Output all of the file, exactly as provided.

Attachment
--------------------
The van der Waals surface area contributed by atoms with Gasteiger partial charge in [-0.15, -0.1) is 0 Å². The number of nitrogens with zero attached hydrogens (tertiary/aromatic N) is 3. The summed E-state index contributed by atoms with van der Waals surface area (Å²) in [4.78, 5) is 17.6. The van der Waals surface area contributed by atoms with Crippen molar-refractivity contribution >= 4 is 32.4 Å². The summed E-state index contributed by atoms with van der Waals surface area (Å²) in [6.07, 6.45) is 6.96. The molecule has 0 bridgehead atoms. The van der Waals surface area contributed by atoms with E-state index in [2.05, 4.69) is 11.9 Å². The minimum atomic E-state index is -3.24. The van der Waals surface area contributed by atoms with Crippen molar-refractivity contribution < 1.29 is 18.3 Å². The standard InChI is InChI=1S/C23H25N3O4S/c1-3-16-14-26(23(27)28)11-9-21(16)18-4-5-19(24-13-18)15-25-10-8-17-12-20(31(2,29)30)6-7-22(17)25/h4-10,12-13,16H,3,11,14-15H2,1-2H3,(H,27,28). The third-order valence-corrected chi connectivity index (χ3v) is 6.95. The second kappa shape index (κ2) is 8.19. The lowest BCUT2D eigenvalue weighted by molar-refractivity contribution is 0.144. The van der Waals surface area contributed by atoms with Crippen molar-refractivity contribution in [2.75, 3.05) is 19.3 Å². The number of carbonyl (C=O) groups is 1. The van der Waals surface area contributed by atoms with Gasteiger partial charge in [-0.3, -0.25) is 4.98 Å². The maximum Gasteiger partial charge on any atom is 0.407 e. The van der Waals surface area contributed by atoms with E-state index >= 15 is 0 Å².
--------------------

The van der Waals surface area contributed by atoms with Gasteiger partial charge in [-0.15, -0.1) is 0 Å². The number of nitrogens with zero attached hydrogens (tertiary/aromatic N) is 3. The summed E-state index contributed by atoms with van der Waals surface area (Å²) in [4.78, 5) is 17.6. The van der Waals surface area contributed by atoms with Crippen molar-refractivity contribution >= 4 is 32.4 Å². The summed E-state index contributed by atoms with van der Waals surface area (Å²) in [6.07, 6.45) is 6.96. The molecule has 0 bridgehead atoms. The van der Waals surface area contributed by atoms with E-state index in [2.05, 4.69) is 11.9 Å². The minimum atomic E-state index is -3.24. The van der Waals surface area contributed by atoms with Crippen molar-refractivity contribution < 1.29 is 18.3 Å². The standard InChI is InChI=1S/C23H25N3O4S/c1-3-16-14-26(23(27)28)11-9-21(16)18-4-5-19(24-13-18)15-25-10-8-17-12-20(31(2,29)30)6-7-22(17)25/h4-10,12-13,16H,3,11,14-15H2,1-2H3,(H,27,28). The third-order valence-corrected chi connectivity index (χ3v) is 6.95. The second kappa shape index (κ2) is 8.19. The lowest BCUT2D eigenvalue weighted by molar-refractivity contribution is 0.144. The van der Waals surface area contributed by atoms with Crippen molar-refractivity contribution in [2.75, 3.05) is 19.3 Å². The number of carbonyl (C=O) groups is 1. The van der Waals surface area contributed by atoms with Gasteiger partial charge in [-0.3, -0.25) is 4.98 Å². The maximum Gasteiger partial charge on any atom is 0.407 e. The van der Waals surface area contributed by atoms with E-state index >= 15 is 0 Å².